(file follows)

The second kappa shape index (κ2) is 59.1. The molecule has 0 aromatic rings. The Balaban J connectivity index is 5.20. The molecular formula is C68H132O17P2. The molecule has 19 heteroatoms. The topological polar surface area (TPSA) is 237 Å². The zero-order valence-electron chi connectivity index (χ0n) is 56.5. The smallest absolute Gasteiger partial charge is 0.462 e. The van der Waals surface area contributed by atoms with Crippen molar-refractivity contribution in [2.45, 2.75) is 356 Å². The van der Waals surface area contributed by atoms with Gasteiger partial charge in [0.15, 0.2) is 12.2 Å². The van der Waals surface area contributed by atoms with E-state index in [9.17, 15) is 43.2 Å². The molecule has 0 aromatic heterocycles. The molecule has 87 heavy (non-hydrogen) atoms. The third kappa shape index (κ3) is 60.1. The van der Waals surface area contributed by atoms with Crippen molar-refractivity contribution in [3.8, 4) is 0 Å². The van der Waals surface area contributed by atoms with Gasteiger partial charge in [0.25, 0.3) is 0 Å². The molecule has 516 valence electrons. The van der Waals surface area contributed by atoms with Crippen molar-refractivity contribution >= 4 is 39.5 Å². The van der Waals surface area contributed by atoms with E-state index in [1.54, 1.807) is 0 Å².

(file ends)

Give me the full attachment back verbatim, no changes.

The second kappa shape index (κ2) is 59.1. The molecule has 0 aromatic rings. The Balaban J connectivity index is 5.20. The molecular formula is C68H132O17P2. The molecule has 19 heteroatoms. The topological polar surface area (TPSA) is 237 Å². The zero-order valence-electron chi connectivity index (χ0n) is 56.5. The smallest absolute Gasteiger partial charge is 0.462 e. The van der Waals surface area contributed by atoms with Crippen molar-refractivity contribution in [2.45, 2.75) is 356 Å². The van der Waals surface area contributed by atoms with Gasteiger partial charge in [0.15, 0.2) is 12.2 Å². The van der Waals surface area contributed by atoms with E-state index in [9.17, 15) is 43.2 Å². The molecule has 0 aromatic heterocycles. The molecule has 87 heavy (non-hydrogen) atoms. The third kappa shape index (κ3) is 60.1. The van der Waals surface area contributed by atoms with Crippen molar-refractivity contribution in [3.8, 4) is 0 Å². The van der Waals surface area contributed by atoms with Gasteiger partial charge in [0.25, 0.3) is 0 Å². The molecule has 516 valence electrons. The van der Waals surface area contributed by atoms with Crippen molar-refractivity contribution >= 4 is 39.5 Å². The van der Waals surface area contributed by atoms with E-state index in [1.54, 1.807) is 0 Å².